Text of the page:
Between Reviews: Musical Memories

Posted on July 31, 2010

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MUSICAL MEMORIES

A recent biography and an even more recent debate prove that the life and times of singer-superstar MKT continue to enthrall readers, viewers and listeners.

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AUG 1, 2010 – IF INDIA HAD A STUDIO CULTURE that, perhaps through a specialty wing, fostered biopics, the life of M K Thyagaraja Bhagavathar would, by now, have made it to a theatre near you. What a story! What a voice! What a rise! What a fall! Imagine the possibilities for historical recreation of a time when films routinely had 25 songs, patterned in pristine Carnatic ragas by the illustrious likes of Papanasam Sivan and G Ramanathan. Imagine the potential for gentle comedy – not just from the shenanigans of NS Krishnan, TA Madhuram or Kali N Ratnam, but also from the staging of sequences in a film language so quaint, so distanced from ours today. Then, in this midst, imagine the uproar unleashed by the Lakshmikanthan murder trial, leading to the incarceration of MKT and Krishnan. The entire thing, in short, is a screenwriter’s dream – from deification to disgrace, embellished with laughs, tears, murder and the music of the heavens.

A cinematic adaptation being a pipe dream, Suresh Balakrishnan steps in with the next best option, committing to words the story of one of Tamil cinema’s earliest and most glorious stars. Bagavather: His Life and Times takes the reader through MKT’s life, with chapters titled Childhood and the Formative Years, Cinema and Stardom, The Lakshmikanthan Murder Case, After April 1947, and Last Days and the Memory. If, at places, it appears that a tough editor might have dealt with the rough edges and made this a book for the ages, befitting its release during MKT’s birth centenary, the staggering research that illuminates this volume makes it indispensable to anyone even the least interested in MKT lore. Balakrishnan notes as much in his preface, that the writing this book consisted, primarily, of putting together “fragments of information that I managed to gather from multifarious sources in the course of my research.” His achievement is the consolidation of the bits and pieces of information lying hither and thither.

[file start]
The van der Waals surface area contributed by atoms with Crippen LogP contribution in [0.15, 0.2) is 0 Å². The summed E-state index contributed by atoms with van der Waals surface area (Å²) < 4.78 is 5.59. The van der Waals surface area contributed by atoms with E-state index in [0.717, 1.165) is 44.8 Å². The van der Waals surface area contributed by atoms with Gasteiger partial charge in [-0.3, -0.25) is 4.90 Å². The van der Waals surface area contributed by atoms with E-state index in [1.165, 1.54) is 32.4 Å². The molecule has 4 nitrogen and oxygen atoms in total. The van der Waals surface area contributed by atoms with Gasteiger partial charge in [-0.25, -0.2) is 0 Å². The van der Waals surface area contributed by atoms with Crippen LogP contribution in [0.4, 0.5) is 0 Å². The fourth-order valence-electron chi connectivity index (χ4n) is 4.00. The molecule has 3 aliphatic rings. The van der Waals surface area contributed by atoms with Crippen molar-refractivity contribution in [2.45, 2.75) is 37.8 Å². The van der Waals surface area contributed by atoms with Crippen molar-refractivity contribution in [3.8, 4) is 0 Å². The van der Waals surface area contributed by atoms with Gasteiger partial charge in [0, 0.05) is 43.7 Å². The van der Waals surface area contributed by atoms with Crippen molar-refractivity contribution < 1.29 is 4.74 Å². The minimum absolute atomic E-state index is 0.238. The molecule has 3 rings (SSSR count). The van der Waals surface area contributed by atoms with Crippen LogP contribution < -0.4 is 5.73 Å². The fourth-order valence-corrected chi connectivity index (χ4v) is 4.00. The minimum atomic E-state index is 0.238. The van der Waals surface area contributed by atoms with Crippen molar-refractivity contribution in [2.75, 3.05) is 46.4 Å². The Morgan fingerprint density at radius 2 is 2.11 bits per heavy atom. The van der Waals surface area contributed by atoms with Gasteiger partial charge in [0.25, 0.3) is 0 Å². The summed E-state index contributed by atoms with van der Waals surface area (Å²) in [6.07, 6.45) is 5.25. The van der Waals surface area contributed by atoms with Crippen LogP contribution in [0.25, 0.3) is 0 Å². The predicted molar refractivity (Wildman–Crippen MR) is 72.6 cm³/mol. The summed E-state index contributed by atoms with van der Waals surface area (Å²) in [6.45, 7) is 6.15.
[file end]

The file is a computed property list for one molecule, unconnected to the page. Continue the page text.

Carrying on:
Where else, in the confines of two bound covers, are we to light on such nuggets as the contents of a letter from an MKT fan, written after seeing his idol on stage in Pavalakkodi? “The anticipation of his appearance caused a sudden silence in the theatre. [Devudu Iyer] adjusted both the harmonium and his shirt and tuned himself to a four and a half kattai sruti [F Sharp]. That’s it. Bhagavathar appeared majestically on stage singing a Kharaharapriya kriti of Saint Tyagaraja. [I] forgot myself when I saw his looks. His Raja Part dress, the crown on his head – wow! I felt as if I wanted to look at him forever.” Once MKT forsook stage for screen, the reviewer at Talk-a-Tone was decidedly less enthusiastic. “Sivakavi proves to be an Utter disappointment… Action poor! Technical Work poorer!! Direction Poorest!!!” Though, after this evisceration with exclamation points, even he conceded, “Bhagavathar’s singing and Elangovan’s dialogues save the picture.”